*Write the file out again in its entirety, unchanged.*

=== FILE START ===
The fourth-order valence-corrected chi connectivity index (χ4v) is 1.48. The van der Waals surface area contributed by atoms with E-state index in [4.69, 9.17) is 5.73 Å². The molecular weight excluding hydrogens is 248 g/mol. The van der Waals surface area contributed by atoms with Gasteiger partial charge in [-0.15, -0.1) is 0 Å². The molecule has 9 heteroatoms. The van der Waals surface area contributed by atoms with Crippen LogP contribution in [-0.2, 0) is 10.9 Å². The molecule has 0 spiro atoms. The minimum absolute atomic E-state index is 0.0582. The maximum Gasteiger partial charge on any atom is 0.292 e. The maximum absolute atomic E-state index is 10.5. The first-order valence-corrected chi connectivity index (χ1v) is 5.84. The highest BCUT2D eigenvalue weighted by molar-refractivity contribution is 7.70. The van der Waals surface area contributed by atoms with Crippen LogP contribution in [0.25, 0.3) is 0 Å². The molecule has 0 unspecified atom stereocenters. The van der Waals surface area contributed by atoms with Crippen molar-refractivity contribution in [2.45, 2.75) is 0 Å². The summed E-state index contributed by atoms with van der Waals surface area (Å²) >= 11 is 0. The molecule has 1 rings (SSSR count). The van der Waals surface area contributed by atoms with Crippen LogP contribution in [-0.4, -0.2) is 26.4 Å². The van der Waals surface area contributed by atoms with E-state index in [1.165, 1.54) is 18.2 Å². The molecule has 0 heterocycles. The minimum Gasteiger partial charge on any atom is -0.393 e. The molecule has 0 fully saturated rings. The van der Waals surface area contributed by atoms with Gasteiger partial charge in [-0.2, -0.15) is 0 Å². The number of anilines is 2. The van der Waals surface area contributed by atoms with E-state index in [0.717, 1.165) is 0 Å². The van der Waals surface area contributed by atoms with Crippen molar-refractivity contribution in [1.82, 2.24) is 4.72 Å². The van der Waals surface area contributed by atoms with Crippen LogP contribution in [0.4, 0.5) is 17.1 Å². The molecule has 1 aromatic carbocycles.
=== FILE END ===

The fourth-order valence-corrected chi connectivity index (χ4v) is 1.48. The van der Waals surface area contributed by atoms with E-state index in [4.69, 9.17) is 5.73 Å². The molecular weight excluding hydrogens is 248 g/mol. The van der Waals surface area contributed by atoms with Gasteiger partial charge in [-0.15, -0.1) is 0 Å². The molecule has 9 heteroatoms. The van der Waals surface area contributed by atoms with Crippen LogP contribution in [-0.2, 0) is 10.9 Å². The molecule has 0 spiro atoms. The minimum absolute atomic E-state index is 0.0582. The maximum Gasteiger partial charge on any atom is 0.292 e. The maximum absolute atomic E-state index is 10.5. The first-order valence-corrected chi connectivity index (χ1v) is 5.84. The highest BCUT2D eigenvalue weighted by molar-refractivity contribution is 7.70. The van der Waals surface area contributed by atoms with Crippen LogP contribution in [0.25, 0.3) is 0 Å². The molecule has 0 unspecified atom stereocenters. The van der Waals surface area contributed by atoms with Crippen molar-refractivity contribution in [2.45, 2.75) is 0 Å². The summed E-state index contributed by atoms with van der Waals surface area (Å²) >= 11 is 0. The molecule has 1 rings (SSSR count). The van der Waals surface area contributed by atoms with Crippen LogP contribution in [-0.4, -0.2) is 26.4 Å². The van der Waals surface area contributed by atoms with E-state index in [1.165, 1.54) is 18.2 Å². The molecule has 0 heterocycles. The minimum Gasteiger partial charge on any atom is -0.393 e. The molecule has 0 fully saturated rings. The van der Waals surface area contributed by atoms with Gasteiger partial charge in [-0.2, -0.15) is 0 Å². The number of anilines is 2. The van der Waals surface area contributed by atoms with E-state index in [0.717, 1.165) is 0 Å². The van der Waals surface area contributed by atoms with Crippen molar-refractivity contribution in [1.82, 2.24) is 4.72 Å². The van der Waals surface area contributed by atoms with Crippen LogP contribution in [0.4, 0.5) is 17.1 Å². The molecule has 1 aromatic carbocycles.